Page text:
Every time it’s been crushed, the most successful jihadist organization in history bounces back. Now it’s thriving in Iraq and Syria and recruiting throughout Africa.
I recognize the fear cops can feel. But I’m not seeing the discipline designed to stop soldiers from pouring gasoline on a fire.
A paralyzing pandemic, the redeployment of U.S. troops away from front lines, huge political uncertainty, and a completely collapsed economy: What more could ISIS—or Iran—wish for?
Even if most of the world’s attention is focused on the COVID-19 pandemic, the signs of an Iran-U.S. conflagration grow stronger by the day.
The VA has a database of veterans who breathed in toxic fumes in Iraq and Afghanistan. But it’s not warning registrants of the particular threat COVID-19 poses to them.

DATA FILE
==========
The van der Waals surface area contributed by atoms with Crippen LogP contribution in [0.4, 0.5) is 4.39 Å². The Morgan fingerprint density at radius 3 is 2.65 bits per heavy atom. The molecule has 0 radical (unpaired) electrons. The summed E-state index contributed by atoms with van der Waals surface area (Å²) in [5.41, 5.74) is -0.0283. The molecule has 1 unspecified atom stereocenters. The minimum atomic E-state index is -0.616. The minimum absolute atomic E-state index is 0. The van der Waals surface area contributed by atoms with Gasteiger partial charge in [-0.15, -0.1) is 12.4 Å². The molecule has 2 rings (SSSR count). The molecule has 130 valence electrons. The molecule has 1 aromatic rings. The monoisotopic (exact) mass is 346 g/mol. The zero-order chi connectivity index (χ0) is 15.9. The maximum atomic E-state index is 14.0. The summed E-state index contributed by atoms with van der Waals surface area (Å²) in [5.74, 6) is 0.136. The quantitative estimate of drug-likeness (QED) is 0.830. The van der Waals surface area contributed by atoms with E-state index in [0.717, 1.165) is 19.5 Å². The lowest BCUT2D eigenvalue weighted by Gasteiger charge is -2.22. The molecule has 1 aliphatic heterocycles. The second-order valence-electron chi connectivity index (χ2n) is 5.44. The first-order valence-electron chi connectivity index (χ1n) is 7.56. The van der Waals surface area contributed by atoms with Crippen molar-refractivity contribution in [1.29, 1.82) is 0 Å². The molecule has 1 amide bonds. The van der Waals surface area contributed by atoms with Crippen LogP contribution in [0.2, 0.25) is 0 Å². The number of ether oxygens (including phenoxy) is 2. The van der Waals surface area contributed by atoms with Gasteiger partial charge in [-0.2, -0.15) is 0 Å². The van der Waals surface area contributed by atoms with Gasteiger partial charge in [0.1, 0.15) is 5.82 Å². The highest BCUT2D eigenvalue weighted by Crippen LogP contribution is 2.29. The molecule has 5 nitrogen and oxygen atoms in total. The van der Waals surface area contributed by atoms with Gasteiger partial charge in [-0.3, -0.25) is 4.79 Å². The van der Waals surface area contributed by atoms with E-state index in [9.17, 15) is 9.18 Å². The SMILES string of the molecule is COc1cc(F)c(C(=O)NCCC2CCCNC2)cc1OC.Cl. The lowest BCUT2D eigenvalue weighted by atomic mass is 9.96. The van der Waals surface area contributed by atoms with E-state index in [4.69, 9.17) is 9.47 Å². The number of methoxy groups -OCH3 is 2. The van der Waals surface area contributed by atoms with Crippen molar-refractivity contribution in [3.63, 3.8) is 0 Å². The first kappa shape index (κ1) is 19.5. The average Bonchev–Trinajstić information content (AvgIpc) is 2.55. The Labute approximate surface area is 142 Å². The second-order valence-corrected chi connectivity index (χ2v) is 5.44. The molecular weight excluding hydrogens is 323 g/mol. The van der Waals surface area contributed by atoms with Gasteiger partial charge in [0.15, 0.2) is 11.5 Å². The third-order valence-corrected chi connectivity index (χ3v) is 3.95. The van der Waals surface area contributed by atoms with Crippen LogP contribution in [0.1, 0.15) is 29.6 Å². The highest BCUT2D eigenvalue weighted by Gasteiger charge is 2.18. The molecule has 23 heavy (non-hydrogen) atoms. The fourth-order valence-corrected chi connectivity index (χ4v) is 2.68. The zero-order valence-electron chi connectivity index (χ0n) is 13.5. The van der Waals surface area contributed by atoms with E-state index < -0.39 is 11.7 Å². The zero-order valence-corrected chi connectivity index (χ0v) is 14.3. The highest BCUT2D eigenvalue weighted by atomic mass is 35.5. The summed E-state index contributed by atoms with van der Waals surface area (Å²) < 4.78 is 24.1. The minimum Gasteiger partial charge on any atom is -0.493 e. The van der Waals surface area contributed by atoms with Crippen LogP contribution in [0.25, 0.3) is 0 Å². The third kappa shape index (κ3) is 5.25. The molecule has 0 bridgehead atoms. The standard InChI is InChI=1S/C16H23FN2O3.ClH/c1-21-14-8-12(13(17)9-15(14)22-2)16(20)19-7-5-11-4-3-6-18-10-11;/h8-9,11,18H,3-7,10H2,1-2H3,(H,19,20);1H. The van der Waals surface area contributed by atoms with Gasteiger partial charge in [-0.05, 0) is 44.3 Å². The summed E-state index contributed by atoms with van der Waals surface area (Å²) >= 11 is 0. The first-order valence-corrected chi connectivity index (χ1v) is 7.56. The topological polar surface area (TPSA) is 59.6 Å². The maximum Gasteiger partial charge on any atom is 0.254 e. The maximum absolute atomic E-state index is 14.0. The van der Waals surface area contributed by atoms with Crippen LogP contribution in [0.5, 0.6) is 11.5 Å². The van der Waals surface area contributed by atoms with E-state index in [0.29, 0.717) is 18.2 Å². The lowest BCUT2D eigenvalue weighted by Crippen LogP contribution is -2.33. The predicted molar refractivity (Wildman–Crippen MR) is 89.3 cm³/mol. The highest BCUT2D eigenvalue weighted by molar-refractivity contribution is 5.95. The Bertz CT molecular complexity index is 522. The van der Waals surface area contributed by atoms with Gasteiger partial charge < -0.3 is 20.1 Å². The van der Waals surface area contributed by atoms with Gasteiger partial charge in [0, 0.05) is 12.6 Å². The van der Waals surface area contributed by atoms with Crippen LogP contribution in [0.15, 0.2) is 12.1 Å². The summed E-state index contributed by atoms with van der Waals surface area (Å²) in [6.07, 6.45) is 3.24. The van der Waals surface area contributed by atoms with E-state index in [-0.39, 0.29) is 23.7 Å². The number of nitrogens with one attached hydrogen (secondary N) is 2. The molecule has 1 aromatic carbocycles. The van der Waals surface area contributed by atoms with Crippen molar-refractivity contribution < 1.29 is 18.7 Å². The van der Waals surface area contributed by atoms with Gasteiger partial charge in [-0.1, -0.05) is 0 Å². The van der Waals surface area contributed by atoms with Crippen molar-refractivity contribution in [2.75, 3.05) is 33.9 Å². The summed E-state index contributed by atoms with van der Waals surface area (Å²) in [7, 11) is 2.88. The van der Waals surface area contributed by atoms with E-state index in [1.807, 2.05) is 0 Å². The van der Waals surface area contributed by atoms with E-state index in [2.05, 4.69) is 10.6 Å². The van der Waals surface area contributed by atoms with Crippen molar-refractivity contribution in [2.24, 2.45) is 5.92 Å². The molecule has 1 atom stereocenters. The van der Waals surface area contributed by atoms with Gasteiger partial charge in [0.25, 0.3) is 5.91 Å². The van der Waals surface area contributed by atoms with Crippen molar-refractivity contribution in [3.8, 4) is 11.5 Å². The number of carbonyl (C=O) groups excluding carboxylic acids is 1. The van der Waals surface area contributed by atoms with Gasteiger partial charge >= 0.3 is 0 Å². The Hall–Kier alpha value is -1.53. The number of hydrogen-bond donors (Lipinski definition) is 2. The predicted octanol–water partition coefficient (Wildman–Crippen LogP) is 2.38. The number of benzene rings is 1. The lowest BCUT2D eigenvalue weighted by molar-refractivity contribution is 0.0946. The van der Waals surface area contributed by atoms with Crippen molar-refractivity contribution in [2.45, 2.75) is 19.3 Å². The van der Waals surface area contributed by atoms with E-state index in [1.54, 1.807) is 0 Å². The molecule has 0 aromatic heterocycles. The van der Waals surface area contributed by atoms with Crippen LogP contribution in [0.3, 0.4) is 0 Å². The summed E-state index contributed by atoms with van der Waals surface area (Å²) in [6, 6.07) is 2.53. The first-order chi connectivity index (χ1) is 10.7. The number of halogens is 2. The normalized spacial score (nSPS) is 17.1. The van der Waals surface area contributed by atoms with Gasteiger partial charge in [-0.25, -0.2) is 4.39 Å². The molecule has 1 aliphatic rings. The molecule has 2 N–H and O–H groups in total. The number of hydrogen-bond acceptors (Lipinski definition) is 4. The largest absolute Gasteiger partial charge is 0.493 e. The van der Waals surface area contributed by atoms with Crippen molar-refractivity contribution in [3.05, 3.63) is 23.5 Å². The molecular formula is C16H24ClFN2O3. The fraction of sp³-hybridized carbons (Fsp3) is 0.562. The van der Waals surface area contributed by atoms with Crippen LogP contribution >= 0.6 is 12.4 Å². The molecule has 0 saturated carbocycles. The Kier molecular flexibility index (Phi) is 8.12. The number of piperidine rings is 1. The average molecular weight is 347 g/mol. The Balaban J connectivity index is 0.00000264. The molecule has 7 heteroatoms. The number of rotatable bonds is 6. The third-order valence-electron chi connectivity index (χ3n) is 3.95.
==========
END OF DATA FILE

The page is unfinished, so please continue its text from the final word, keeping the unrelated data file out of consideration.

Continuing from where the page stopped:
The novel coronavirus may be spreading around the world, but an extended deployment suggests escalation with Iran’s Iraqi militias remains possible in a pandemic.
While the candidates addressed the present threats facing the United States, neither Bernie Sanders nor Joe Biden could resist hitting the other over the past.